Thursday, July 31st, 2008
The first main play for IE 8 was to get developers on board, and start a conversation with us on what they are fixing, and where they are going.
In their latest blog post they talk about reliability and the fact that they now have isolation between web pages and the chrome itself via processes. This means that a page could die, but the browser is fine:
One of our most significant investments is in a feature called Loosely-Coupled IE (“LCIE”), which is an architectural attribute that helps isolate different parts of the browser from each other, most notably, the frames from the tabs. LCIE is the foundation that we have built a few of our features on including Automatic Crash Recovery of which I expand on below.
For Beta 2, we added the following changes:
Frame Process Merging
To help improve startup performance, we have reduced the number of processes that we start. Instead of firing up two processes every time you launch the browser (one for the frame and one for your tabs), we now only fire up one frame process the first time you launch IE. Subsequent launches will only start a new tab process or make a new tab in an existing tab process.
For users that are accustomed to browsing websites in multiple “sessions”, for example if you want to log in to multiple email sites simultaneously, you can specify the “-nomerge” command line option to disable this feature.
More tab processes
It turns out that the vast majority of all IE sessions contain three or fewer tabs. Accordingly, in Beta 2 we try to give users three efficient tab processes. This is contingent on the user’s computer capabilities, but the more capable a computer is, the more processes we will use, up to a point. Adding more processes gives users much better isolation in the event of a failure. If each tab is in its own process, websites are completely isolated from each other.
We have also added the internal capability to “hot swap” the process from underneath a tab. Previously, Protected Mode worked on a per-process basis. For example, say you add a website to your trusted sites in IE7. If that site links to another site that is not in your trusted sites, it will cause you to switch browser windows when you click the link.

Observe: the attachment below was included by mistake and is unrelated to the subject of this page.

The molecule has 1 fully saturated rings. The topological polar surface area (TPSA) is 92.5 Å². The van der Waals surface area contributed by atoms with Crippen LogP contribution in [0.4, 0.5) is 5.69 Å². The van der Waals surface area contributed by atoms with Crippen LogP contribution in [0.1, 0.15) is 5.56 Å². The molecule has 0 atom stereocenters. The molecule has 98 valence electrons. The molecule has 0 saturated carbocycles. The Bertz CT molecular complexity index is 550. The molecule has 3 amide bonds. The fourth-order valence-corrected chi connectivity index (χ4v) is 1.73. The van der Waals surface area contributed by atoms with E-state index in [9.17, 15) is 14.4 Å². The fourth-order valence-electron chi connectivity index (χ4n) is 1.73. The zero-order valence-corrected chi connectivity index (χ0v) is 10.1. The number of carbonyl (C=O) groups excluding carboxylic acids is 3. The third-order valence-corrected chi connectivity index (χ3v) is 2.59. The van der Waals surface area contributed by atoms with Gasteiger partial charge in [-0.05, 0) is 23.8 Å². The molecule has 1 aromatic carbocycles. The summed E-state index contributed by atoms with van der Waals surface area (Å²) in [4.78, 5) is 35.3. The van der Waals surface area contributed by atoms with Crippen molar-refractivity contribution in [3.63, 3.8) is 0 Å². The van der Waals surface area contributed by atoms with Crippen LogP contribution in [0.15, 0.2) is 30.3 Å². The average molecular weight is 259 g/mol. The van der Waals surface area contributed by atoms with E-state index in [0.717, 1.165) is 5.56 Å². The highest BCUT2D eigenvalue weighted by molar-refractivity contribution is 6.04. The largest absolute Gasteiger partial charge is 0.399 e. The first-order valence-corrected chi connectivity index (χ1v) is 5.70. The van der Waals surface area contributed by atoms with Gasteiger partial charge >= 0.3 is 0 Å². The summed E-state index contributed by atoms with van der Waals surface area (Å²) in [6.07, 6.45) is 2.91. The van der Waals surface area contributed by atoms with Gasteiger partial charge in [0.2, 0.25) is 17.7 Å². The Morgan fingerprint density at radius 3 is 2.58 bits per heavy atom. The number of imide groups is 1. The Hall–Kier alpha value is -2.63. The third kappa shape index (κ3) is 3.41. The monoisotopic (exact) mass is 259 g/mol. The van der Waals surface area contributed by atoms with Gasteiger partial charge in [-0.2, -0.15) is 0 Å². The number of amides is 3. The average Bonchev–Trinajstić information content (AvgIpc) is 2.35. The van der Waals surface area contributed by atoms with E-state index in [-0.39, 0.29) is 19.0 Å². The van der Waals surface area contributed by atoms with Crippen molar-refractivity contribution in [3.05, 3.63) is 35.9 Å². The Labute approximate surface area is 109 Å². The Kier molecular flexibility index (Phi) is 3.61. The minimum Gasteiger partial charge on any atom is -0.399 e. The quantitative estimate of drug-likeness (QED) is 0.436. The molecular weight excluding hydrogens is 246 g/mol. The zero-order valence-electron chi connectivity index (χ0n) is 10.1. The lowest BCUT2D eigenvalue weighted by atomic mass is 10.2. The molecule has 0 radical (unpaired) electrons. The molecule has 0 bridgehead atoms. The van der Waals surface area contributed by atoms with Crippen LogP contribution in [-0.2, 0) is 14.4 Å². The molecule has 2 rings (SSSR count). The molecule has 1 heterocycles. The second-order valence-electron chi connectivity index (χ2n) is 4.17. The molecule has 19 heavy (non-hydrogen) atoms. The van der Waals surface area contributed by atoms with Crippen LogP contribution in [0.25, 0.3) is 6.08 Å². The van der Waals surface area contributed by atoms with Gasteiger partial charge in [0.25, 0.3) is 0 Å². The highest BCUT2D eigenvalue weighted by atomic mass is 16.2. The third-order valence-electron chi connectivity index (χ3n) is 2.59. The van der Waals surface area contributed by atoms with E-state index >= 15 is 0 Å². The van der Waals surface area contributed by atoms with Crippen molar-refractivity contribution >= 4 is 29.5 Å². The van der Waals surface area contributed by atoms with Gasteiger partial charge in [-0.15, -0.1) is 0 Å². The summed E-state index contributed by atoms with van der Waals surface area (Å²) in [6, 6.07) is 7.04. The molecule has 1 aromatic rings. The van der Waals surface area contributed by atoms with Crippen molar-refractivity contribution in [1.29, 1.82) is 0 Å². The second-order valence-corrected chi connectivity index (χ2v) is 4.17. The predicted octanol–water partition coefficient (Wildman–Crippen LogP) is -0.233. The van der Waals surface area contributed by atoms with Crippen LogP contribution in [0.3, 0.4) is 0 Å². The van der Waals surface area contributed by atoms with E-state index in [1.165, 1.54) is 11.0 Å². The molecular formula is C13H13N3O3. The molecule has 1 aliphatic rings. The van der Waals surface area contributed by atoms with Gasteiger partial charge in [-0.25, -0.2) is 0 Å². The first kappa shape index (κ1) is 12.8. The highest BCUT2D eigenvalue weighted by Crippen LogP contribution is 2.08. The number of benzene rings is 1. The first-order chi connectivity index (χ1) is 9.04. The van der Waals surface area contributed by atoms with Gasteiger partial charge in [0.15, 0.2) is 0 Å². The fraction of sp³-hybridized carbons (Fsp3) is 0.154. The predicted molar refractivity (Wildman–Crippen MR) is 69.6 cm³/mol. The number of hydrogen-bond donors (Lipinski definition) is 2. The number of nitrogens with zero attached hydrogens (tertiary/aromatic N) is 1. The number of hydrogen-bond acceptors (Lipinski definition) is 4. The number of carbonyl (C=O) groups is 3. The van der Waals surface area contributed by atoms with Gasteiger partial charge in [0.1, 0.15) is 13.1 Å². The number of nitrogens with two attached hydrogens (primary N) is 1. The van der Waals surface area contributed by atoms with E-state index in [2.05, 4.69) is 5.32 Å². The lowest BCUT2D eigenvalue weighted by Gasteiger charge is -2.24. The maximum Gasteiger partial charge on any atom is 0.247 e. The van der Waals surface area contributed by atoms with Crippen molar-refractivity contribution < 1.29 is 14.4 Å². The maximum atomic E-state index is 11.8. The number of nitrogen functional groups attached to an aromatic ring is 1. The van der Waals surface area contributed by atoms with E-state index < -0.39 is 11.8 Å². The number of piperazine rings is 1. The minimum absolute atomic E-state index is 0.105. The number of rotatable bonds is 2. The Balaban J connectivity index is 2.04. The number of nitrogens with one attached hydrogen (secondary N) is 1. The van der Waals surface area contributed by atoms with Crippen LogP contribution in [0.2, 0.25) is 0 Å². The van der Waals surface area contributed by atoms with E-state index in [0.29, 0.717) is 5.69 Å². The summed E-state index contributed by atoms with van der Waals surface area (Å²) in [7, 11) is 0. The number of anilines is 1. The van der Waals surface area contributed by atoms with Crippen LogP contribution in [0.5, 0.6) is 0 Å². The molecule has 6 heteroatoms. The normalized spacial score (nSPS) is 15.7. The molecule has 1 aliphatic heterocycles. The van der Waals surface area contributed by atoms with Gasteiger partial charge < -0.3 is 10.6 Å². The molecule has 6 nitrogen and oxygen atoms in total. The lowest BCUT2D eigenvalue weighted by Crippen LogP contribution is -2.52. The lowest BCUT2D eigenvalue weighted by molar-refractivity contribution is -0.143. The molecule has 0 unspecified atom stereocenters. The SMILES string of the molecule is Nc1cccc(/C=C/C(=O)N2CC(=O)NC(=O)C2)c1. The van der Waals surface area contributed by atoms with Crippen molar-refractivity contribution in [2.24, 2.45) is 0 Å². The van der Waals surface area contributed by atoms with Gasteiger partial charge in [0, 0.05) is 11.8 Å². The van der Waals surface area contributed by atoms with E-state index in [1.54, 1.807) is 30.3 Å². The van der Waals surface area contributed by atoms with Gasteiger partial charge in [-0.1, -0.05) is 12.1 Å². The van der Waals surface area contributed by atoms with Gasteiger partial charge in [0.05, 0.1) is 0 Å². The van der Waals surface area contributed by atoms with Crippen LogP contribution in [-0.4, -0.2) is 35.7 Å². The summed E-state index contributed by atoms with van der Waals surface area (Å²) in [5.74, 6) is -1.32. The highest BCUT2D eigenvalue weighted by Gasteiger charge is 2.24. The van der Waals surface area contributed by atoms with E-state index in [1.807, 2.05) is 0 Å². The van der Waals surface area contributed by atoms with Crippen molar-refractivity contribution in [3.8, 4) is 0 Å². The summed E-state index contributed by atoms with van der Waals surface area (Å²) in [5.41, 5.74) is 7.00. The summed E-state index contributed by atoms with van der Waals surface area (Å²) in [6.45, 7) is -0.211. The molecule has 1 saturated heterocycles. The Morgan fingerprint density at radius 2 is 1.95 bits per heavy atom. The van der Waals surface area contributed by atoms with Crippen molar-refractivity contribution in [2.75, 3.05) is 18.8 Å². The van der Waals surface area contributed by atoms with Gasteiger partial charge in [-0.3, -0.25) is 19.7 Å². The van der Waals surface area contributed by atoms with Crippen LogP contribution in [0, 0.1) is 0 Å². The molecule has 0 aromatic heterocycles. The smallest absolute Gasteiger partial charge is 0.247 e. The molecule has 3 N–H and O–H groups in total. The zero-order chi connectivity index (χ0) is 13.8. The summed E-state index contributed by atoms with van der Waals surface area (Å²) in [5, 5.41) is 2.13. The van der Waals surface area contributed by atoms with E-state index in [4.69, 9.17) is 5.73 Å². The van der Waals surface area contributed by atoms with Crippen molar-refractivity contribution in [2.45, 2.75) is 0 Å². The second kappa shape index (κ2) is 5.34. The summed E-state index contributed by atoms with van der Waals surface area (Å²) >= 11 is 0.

We improved this in IE8 Beta 1 with LCIE when we split the frame from the tabs. With the split we can create a new tab in the same window and switch you to that tab as opposed to being “punted” to a new window.
Virtual tabs lets you navigate across Protected Mode in the same tab since we just switch the process under the tab to the correct integrity level. This is really just “UI-sugar” – virtual tabs do not impact security or protected mode in any way, other than to make it more convenient to transition between protected mode on/off.
LCIE’s capability of isolating different parts of the browser coupled with more tab processes and virtual tabs will improve the performance and overall reliability of Internet Explorer.
I saw an early IE 8 beta 2, and there are other very interesting features in there too. Some were subtle but interesting. We should get our hands on it soon!
Posted by Dion Almaer at 9:27 am